Periostin in fibrillogenesis for tissue regeneration: periostin actions inside and outside the cell

  • Akira KudoEmail author
Open Access
Multi-author review


More than 10 years have passed since the naming of periostin derived from its expression sites in the periosteum and periodontal ligament. Following this finding, we have accumulated more data on the expression patterns of periostin, and, finally, with the generation of periostin-deficient mice, have revealed functions of periostin in the regeneration of tissues in bone, tooth, heart, and skin, and its action in cancer invasion. Since periostin is a matricellular protein, the first investigation of periostin function showed its enhancement of cell migration by acting outside the cell. On the other hand, recent observations have demonstrated that periostin functions in fibrillogenesis in association with extracellular matrix molecules inside the cell.


Periostin Fibrillogenesis Bone Type I collagen Tooth Heart Matricellular protein ECM 


Periostin [1], a matricellular protein, was named based on its expression in the periodontal ligament and periosteum of adult mice. This protein was expected to function in tooth and bone remodeling under mechanical stress, since both the periodontal ligament and periosteum are sites sensitive to mechanical stress by mastication and physical exercise, respectively. Such stress induces remodeling of the periodontal ligament and parietal bone. After inflammation, the appearance of TGFβ induces periostin expression. Periostin, a 90-kDa secreted protein, has a protein structure composed of an amino-terminal EMI domain, a tandem repeat of 4 fas I domains, and a carboxyl-terminal domain including a heparin-binding site at its C-terminal end (Fig. 1); therefore, we characterized it as a member of the fasciclin I family based on these typical fas I domains. Fasciclin I is a GPI-anchored Drosophila protein containing 4 tandem fas I domains composed of about 150 amino acid residues each, which are not related to any other protein domain of known structures [2], and it functions in axon growth guidance. In humans, fas I domains are found in βigh3 [3] and stabilins [4] as well as in periostin [5]. Periostin and βigh3 are most similar, sharing uninterrupted tandem repeats of 4 fas I domains. Interestingly, mutations in fas I domains of human βigh3 result in corneal dystrophy due to the deposition of insoluble protein aggregates in the cornea [6]. The EMI domain, which is a small module rich in cysteine residues that is found in the EMILIN family, is a site for protein–protein interaction [7].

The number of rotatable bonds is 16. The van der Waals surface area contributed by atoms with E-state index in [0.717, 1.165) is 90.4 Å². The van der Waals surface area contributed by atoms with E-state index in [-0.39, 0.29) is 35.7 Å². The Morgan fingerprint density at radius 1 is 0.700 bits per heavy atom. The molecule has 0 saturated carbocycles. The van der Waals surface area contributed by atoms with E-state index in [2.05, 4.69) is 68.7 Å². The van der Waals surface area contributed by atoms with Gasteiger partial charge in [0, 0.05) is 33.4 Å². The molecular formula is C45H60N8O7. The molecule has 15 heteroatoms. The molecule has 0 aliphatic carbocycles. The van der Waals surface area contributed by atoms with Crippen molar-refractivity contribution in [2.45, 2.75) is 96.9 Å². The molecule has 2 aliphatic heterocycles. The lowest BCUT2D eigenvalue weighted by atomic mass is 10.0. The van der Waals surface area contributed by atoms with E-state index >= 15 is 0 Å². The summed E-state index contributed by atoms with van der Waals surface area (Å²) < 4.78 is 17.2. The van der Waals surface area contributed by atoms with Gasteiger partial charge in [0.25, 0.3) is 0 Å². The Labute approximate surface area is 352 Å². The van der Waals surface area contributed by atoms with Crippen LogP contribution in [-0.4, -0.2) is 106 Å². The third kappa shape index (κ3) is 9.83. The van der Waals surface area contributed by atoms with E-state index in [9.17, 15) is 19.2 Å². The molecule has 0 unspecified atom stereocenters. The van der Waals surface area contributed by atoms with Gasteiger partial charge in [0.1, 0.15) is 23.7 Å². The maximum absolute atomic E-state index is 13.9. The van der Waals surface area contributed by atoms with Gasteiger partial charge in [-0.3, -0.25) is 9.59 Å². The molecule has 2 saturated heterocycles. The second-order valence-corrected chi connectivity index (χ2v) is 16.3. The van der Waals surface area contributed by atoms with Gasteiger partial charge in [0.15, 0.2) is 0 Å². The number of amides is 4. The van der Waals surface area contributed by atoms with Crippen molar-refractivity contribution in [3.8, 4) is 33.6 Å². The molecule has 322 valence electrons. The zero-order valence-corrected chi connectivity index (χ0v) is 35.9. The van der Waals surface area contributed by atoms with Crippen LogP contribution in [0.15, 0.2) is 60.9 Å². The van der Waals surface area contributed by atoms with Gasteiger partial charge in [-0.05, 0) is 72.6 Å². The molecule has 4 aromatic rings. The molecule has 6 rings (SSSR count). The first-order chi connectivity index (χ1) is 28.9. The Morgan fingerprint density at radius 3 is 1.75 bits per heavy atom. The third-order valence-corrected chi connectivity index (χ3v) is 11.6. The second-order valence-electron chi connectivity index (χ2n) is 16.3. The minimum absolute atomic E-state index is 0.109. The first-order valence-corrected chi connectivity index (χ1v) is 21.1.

Fig. 1

Properties of periostin protein. Periostin is a 90-kDa secreted protein, and its expression is induced by TGFβ. The protein structure of periostin comprises an amino-terminal EMI domain, a tandem repeat of 4 fas1 domains, and a carboxyl-terminal domain. From conservation of the typical fas 1 domains, we characterized periostin as being a member of the fasciclin I family, which includes βigh3 and Drosophila fasciclin I. Periostin domains have the following characteristics: the EMI domain binds to type I collagen, fibronectin, and Notch1; and the Fas I domains bind to tenascin-C and BMP-1. The C-terminal domain gives rise to splice variants and contains proteolytic cleavage sites

Periostin directly interacts with type I collagen [8, 9, 10], fibronectin [11] and Notch1 [12] through its EMI domain and interacts with tenascin-C [11] and BMP-1 [13] through its fas I domains. These periostin interactions with mainly extracellular matrix (ECM) molecules firstly occur intracellularly [11]. Furthermore, periostin serves as a ligand of integrins such as αvβ3 and αvβ5 and promotes cell motility [14] by acting outside the cell. In light of these properties of protein interactions, I have classified periostin action into two major functional categories, i.e., fibrillogenesis, which occurs inside the cell, and cell migration outside the cell, involving its extracellular action.

After cloning the periostin gene, the establishment of 3 independent periostin-knockout mice provided the first insights into periostin function [8, 15, 16, 17]. These studies demonstrated that periostin functions in regeneration of tissues such as bone, tooth, and heart, and in cancer invasion and wound healing.

Several reviews on the involvement of periostin in cardiac development [18], tumorigenesis [19], and wound healing [20] have already been published. Therefore, I would like to focus on recent findings that support a new concept of periostin function, i.e., its participation in fibrillogenesis.

Periostin in bone and fibrillogenesis